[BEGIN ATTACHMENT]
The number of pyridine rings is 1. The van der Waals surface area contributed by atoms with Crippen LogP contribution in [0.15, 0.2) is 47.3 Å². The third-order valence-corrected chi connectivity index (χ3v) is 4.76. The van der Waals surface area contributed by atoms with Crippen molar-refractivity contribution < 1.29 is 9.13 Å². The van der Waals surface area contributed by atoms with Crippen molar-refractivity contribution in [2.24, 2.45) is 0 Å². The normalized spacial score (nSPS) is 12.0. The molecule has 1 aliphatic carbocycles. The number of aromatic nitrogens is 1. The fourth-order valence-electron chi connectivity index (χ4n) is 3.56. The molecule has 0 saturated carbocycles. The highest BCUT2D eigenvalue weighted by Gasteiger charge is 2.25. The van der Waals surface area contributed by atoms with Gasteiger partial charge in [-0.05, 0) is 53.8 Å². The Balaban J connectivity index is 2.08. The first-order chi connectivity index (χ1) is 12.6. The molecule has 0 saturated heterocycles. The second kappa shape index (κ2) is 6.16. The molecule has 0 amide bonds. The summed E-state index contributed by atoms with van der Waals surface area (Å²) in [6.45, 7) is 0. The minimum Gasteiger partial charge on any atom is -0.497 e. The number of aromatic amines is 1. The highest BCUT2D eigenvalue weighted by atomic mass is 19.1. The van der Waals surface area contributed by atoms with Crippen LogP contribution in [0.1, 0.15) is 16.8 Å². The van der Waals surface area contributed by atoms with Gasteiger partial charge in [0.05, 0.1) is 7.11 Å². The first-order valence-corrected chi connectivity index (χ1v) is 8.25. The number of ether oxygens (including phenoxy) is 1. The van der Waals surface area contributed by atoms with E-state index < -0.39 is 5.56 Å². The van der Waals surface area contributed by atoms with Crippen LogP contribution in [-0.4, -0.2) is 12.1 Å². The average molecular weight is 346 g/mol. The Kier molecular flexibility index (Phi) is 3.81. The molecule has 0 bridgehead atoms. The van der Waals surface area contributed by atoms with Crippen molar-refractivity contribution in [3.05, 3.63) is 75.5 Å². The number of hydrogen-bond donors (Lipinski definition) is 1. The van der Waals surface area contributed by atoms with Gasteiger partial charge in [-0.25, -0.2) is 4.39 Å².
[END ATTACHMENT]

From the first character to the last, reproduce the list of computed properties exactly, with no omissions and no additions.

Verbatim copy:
The number of pyridine rings is 1. The van der Waals surface area contributed by atoms with Crippen LogP contribution in [0.15, 0.2) is 47.3 Å². The third-order valence-corrected chi connectivity index (χ3v) is 4.76. The van der Waals surface area contributed by atoms with Crippen molar-refractivity contribution < 1.29 is 9.13 Å². The van der Waals surface area contributed by atoms with Crippen molar-refractivity contribution in [2.24, 2.45) is 0 Å². The normalized spacial score (nSPS) is 12.0. The molecule has 1 aliphatic carbocycles. The number of aromatic nitrogens is 1. The fourth-order valence-electron chi connectivity index (χ4n) is 3.56. The molecule has 0 saturated carbocycles. The highest BCUT2D eigenvalue weighted by Gasteiger charge is 2.25. The van der Waals surface area contributed by atoms with Gasteiger partial charge in [-0.05, 0) is 53.8 Å². The Balaban J connectivity index is 2.08. The first-order chi connectivity index (χ1) is 12.6. The molecule has 0 saturated heterocycles. The second kappa shape index (κ2) is 6.16. The molecule has 0 amide bonds. The summed E-state index contributed by atoms with van der Waals surface area (Å²) in [6.45, 7) is 0. The minimum Gasteiger partial charge on any atom is -0.497 e. The number of aromatic amines is 1. The highest BCUT2D eigenvalue weighted by atomic mass is 19.1. The van der Waals surface area contributed by atoms with Crippen LogP contribution in [0.1, 0.15) is 16.8 Å². The van der Waals surface area contributed by atoms with Gasteiger partial charge in [0.05, 0.1) is 7.11 Å². The first-order valence-corrected chi connectivity index (χ1v) is 8.25. The number of ether oxygens (including phenoxy) is 1. The van der Waals surface area contributed by atoms with E-state index < -0.39 is 5.56 Å². The van der Waals surface area contributed by atoms with Crippen LogP contribution in [-0.4, -0.2) is 12.1 Å². The average molecular weight is 346 g/mol. The Kier molecular flexibility index (Phi) is 3.81. The molecule has 0 bridgehead atoms. The van der Waals surface area contributed by atoms with Crippen molar-refractivity contribution in [3.05, 3.63) is 75.5 Å². The number of hydrogen-bond donors (Lipinski definition) is 1. The van der Waals surface area contributed by atoms with Gasteiger partial charge in [-0.25, -0.2) is 4.39 Å².